#14050

Filip Vanwynsberghe

 

Never Forget Never Forgive !!
Frenzy aka Filip
http://www.dtwtrucks.com/Fr...

#10444

Leo Norekens

 

http://www.abmc.g...

http://www.abmc.g...

Couldn't find a number in Belgium either, but on the page about the Henri-Chapelle Cemetery (Belgium), it says:

"If you would like to learn more about this cemetery, the Commission has a booklet that you can obtain in two ways:

1. You may write to us at:

Operations --- Director of Engineering, Maintenance and Operations

American Battle Monuments Commission

Courthouse Plaza II, Suite 500

2300 Clarendon Boulevard

Arlington, VA 22201

Telephone (703) 696-6897

(2. ...) " http://www.abmc.g...

#10192

Outlaw Mike

 

Mr. Epstein, I couldn't find it either, even after querying using "Amerikaanse militaire begraafplaats" + Waregem and the like.

I think your best shot is simply to call Waregem's municipal services at 0032 56 62 12 11.

This is the City of Waregem's site: http://www.warege...

There is a Union Jack button for the English-speaking visitors. I doubt however you will find much needed info there, unless you are a fan of horse races.

#10151

CP

 

Ambassador Korologos is an avid amateur photographer, I know at least one photo store in Brussels that's getting very rich because of the rolls of film Mr. Korologos develops there. And he's a nice guy too. Sometimes very funny too.

#10040

David

 

What is the telephone number of the cemetery office? I cannot find it at GoudenGids.be

#9652

Briggs

 

Rangefinder huh..As long as you dont let the General play with it...he just might call in an arty strike :)

#9370

Outlaw Mike

 

Mike Mulch: "Yet it might also just mean the important 18th century American gathered a lot of bad karma to be reincarnated not even as a dog but as a Belgian."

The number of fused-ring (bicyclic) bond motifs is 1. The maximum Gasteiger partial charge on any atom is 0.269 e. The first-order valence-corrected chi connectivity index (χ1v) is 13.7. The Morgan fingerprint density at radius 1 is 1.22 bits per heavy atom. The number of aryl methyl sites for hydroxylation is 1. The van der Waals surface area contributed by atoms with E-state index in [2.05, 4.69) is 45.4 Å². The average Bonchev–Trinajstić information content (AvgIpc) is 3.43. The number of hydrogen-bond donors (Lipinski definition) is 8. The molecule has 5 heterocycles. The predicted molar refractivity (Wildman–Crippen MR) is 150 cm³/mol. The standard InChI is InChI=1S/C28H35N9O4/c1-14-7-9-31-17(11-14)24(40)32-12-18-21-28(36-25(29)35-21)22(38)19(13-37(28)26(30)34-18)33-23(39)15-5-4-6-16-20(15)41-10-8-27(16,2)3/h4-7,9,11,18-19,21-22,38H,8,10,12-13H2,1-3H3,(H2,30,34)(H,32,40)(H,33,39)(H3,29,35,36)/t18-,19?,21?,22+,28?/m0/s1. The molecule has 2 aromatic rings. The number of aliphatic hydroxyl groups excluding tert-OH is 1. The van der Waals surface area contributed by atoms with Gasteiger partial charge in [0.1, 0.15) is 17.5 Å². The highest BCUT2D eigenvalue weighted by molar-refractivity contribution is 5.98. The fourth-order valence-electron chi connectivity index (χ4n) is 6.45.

Funniest quote of the day.

#9351

JVS

 

Luc: "@JVS: do you mean that the Contax Rangefinder is the BMW of photo cameras?"

This question is not easy to answer in a few phrases, because there are so many elements to consider. My opinion, the nec plus ultra in non-digital rangefinder cameras is the Leica M (my favourite is the M2), and Contax comes a tad below. But this is all discussable of course, and more important is the quality of the lenses. Overall Leitz (that makes Leica : "LEItz CAmera") scores better than Zeiss (fits on Contax).

Zeiss also produces lenses for the Sony digital cameras and Leitz does it for Panasonic, But don't expect here the same quality as their "serious" lenses.

interesting site : http://www.camera...

#9350

LVB

 

@JVS: do you mean that the Contax Rangefinder is the BMW of photo cameras?

#9345

JVS

 

Readers of this blog have no interest in decent photocameras. shame!

#9340

P. Bass-Treble

 

Now if you ask me who I admire most among these illustrious dignitaries, just give me general Edward Hanlon Jr any time. I even got up at 7 o'clock this morning to do so. He's tops for me for 2 reasons:

1. His cap. It works so well for him.

2. His tired gaze. He must have seen a lot in his life. And now he sees Waregem.

Great guy, the general!

#9335

Leo Norekens

 

When I said "I don't think I know anybody who can (sing it)", I meant the Belgian national anthem, of course.

#9333

Mike Mulch

 

The fact that Mr LvB could sing the Star Spangled Banner as a lone and small child in a country far away must mean he is a 19th or even 18th century important American reincarnated. May be this means he's in for great things, may be he only has to be discovered thanks to the secret signs on his body to be reinstated and restored in a splendid and most important position in Washington. Yet it might also just mean the important 18th century American gathered a lot of bad karma to be reincarnated not even as a dog but as a Belgian. But, what the heck, the wheel keeps turning. You'll go far, Lvb!

#9331

Leo Norekens

 

Looks more like plaster or meringue to me. :-)

(Doesn't anybody have anything *serious* to say about this *serious* article? This is a *serious* Blog after all.)

LVB says he could sing the Star Spangled Banner earlier than the Belgian national anthem. I wonder if that means he can sing it now. Personally, I don't think I know anybody who can.

#9328

Jack Stroboscopick Jr.

 

And what brand is that splendid whig on Mr Korologos's head? Or is it a flattened white cockatoo? Whatever it is, my sincerest congratulations!

#9259

Joe

 

Tom Korologos has a Contax rangefinder?